Camp So-and-So review by hawkreader10
Camp So-And-So
by Mary McCoy
Age Range - 12 and up
Genre - Adventure
Five Star Award

Book Review

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Age at time of review - 12
Reviewer's Location - Corning, New York, United States
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Twenty-five perfectly innocent pre-teen girls, plus one highly dangerous summer camp that is NOT what it seems.

 

Camp So-and-So is a fast-paced thriller by Mary McCoy. The story begins one day in mid-February, when twenty-five girls receive letters and brochures inviting them to spend the summer at Camp So-and-So. The camp is supposedly a lakeside retreat in the mountains offering a wide range of activities that are typical of upscale summer camps.  All the girls mailed their applications back right away, completely unaware of the terrible surprise awaiting them at Camp So-and-So.

 

When they arrive at camp, the girls are randomly shuffled into five cabins, each with a unique quest. Each chapter follows one cabin full of girls as they try to complete their quest. Cabin 1 faces off against cross-lake rivals in a dangerous camp Olympics.  Cabin 2 must escape from a murderous former camper. Cabin 3 tries to break an ancient curse regarding a cave monster. Cabin 4 meets their soul mates who are not what they seem. Cabin 5 just struggles to survive.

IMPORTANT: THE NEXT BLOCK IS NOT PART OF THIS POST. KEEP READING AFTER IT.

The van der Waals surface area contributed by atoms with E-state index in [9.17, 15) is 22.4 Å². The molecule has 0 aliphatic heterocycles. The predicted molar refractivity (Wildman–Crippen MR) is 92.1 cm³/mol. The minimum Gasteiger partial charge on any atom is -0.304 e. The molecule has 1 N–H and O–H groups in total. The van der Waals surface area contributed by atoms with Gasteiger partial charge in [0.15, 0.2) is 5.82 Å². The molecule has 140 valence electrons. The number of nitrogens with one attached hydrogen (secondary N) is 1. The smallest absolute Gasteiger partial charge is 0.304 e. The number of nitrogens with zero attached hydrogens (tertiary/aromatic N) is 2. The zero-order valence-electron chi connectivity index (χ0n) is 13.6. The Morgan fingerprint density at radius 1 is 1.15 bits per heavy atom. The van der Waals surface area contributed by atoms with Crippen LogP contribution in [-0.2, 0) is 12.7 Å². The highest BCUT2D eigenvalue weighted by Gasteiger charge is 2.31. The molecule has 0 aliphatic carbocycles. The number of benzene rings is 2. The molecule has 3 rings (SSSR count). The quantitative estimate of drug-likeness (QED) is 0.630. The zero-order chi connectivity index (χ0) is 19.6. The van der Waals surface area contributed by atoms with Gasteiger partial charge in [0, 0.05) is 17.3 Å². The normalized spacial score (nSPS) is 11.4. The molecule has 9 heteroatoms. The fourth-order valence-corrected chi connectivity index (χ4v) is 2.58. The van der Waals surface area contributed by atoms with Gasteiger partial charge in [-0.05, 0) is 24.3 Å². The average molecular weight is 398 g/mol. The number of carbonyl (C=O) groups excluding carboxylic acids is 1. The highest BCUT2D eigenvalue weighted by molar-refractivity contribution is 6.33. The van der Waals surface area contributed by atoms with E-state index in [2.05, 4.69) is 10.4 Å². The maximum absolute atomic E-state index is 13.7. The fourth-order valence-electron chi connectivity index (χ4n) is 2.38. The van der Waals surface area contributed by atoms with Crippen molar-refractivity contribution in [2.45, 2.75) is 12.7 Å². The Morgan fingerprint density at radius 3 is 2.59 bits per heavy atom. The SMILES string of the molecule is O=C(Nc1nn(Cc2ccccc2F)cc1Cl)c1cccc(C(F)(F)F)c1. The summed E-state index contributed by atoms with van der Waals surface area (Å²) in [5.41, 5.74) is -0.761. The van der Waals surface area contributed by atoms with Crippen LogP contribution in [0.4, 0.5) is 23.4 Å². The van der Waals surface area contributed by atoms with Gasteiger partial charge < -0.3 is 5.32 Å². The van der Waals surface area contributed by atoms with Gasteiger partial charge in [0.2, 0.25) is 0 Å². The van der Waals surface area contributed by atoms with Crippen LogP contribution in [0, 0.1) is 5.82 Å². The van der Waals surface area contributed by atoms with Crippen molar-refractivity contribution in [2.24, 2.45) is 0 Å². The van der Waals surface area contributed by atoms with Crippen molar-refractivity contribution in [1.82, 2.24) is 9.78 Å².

Opinion: 

One thing I really liked about Camp-So-and-So is that the adventure started right away. The exciting quests made it a fast read. This book has a very unique format. It is set up like a play, with each chapter/scene being about a cabin and the five girls who are staying there. The whole book is divided into six acts, and instead of director’s notes, there are narrator’s notes. Although these notes were helpful, some were so long that I began to question if reading them was really worth it.

I also found it very challenging to keep track of all of the characters: 25 girls and their counselors. For most of the book, each chapter only dealt with one cabin (five girls), but at the end, all the cabins came together in a single quest and the girls all jumbled together in my head. Although they were confusing to keep track of, all the characters and their surroundings were vividly described by Mary McCoy.

Because some things that happen in the book are somewhat scary, I would recommend it to readers age 12 and up who would enjoy an eerie, suspenseful read.       

Rating:
5
Content Rating:

Content rating - some mature content

Explain your content rating: 

There wasn't anything offensive or religious, but sometimes it was a bit scary. Includes mild violence and death.
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